Hi I'm Kali from Online Fabric Store.
Since dye is one of the quickest and easiest ways to add color to a project,
or to an existing piece of fabric, today I'm going to be demonstrating a
simple immersion technique using Rit Dye.
Rit Dye is great for all skill levels because it contains a mixture of
several different types of dye, making it a really great option if you want to dye
something that's a blend or contains multiple kinds of fibers
For this project you'll need: Rit Dye in whatever colors you like,
we're using navy and black
Something to dye, in our case we're using a cotton bag
and something to stir with like a stick, or a spoon.
Before you start it's a pretty good idea to make sure that you have your workspace covered,
so we just have a really cheap plastic drop cloth here they're pretty easy to find at the hardware store,
but anything you might have laying around your house is a good idea too,
so a bed sheet, or a canvas drop cloth, or an old rag,
just something to make sure that you're not getting dye everywhere.
You also want to make sure that you have some gloves,
And an old hoodie, or a t-shirt or an apron.
Pre-washing your fabric will get you better dye coverage so if you can,
try not to skip this step. It's also useful if your material is still a little bit
damp when you dye because it'll help soak up color faster, and with fewer bubbles.
When mixing dye colors, it's important to start with the lightest color first,
and slowly add in your black or darker shades.
To make our dye bath, we're gonna start with our navy blue Rit Dye.
Since we're dyeing about a pound a fabric,
we're gonna add half of the container since the container will dye up to 2 pounds of fabric.
To get a darker shade of navy blue, like indigo,
we're going to add just a splash of black.
The last thing we want to do before we enter our fabric into the dye bath is add our salt.
It's a good idea to use about 1/4 cup per 1/2 pound of fabric.
For this project we're using about a gallon of water just to get even coverage over our fabric.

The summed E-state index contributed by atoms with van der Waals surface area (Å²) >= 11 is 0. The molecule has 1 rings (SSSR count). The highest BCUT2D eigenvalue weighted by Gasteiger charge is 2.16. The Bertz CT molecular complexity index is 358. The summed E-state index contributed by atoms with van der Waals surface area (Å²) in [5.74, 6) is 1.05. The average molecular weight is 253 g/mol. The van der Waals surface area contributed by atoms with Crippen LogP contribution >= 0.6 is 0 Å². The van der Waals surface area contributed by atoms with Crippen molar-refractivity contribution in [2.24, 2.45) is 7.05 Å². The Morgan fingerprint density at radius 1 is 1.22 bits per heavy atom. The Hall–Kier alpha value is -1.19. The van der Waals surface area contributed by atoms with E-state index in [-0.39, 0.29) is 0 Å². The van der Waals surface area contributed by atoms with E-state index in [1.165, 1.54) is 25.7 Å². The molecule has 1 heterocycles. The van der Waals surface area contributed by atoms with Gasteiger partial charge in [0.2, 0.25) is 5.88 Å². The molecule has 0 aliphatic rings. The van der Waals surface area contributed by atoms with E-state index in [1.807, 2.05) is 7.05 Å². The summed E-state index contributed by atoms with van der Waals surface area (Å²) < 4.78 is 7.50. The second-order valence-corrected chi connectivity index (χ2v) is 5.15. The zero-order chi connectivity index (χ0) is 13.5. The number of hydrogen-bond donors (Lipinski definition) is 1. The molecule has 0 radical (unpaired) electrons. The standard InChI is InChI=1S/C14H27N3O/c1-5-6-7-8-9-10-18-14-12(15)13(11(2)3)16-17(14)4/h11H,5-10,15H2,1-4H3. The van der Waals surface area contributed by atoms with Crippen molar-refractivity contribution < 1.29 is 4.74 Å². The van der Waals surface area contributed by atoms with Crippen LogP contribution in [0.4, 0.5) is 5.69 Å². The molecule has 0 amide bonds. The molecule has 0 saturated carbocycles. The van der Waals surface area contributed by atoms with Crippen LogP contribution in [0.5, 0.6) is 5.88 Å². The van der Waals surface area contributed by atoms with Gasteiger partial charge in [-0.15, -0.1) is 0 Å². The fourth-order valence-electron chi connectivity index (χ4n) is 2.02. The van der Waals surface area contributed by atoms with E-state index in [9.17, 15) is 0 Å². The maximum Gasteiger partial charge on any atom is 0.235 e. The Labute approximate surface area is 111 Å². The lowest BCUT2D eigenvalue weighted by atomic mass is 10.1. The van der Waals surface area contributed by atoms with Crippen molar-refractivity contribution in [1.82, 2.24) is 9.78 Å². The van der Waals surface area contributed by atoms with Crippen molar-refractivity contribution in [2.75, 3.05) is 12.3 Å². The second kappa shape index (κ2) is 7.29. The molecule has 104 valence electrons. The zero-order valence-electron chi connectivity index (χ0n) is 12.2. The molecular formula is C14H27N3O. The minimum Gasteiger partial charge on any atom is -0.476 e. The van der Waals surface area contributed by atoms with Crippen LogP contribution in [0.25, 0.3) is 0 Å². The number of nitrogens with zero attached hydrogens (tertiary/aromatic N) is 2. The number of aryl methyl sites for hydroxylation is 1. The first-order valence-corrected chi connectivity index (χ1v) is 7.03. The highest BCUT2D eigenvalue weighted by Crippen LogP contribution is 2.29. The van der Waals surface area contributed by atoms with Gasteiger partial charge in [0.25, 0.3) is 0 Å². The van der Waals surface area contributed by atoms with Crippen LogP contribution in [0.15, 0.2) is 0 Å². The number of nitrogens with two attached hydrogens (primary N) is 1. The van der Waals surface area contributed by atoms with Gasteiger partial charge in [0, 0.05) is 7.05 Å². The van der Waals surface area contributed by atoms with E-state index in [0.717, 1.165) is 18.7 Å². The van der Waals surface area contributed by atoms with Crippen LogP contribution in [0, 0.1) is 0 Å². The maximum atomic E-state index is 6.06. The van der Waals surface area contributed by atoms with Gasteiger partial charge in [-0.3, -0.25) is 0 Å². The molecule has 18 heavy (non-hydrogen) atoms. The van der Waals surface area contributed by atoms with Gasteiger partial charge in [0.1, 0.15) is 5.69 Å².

You want to make sure that there's enough water to cover your project easily,
so that it can be fully immersed in the dye bath.
Once our dye is mixed, we're going to drop our fabric in.
Make sure to mush it all around and be sure that there are no bumps or bubbles in the fabric.
That air will give you some inconsistencies which can be really pretty,
but ultimately are not what you're looking for with the full immersion dye bath.
We're going to let this batch of fabric sit in there for about half an hour, so that we get a nice rich color.
After about a half an hour of soaking, check on your fabric and see if it has reached your desired shade.
When you're ready to remove your fabric, take it out and gently bring it back into the bucket to get off any excess dyes.
To rinse, start with hot water. This will open up the fibers and make sure that you're able to rinse out all the dye.
As the water starts to turn clear, begin to add some cold water.
This transition into cold water will help the fibers shrink back up and lock in any remaining dye.
Don't be afraid if the shade looks a little darker than what you wanted. Wet fabric always looks darker.
And there you have it, you've added a fresh new color to some fabric.
You can wash these anyway you like, Rit Dye is really good at being steadfast in the wash,
but if you're like me and you want to keep them looking clean and pristine,
you'll hand wash them gently in cold water.
Thanks for watching this OFS project!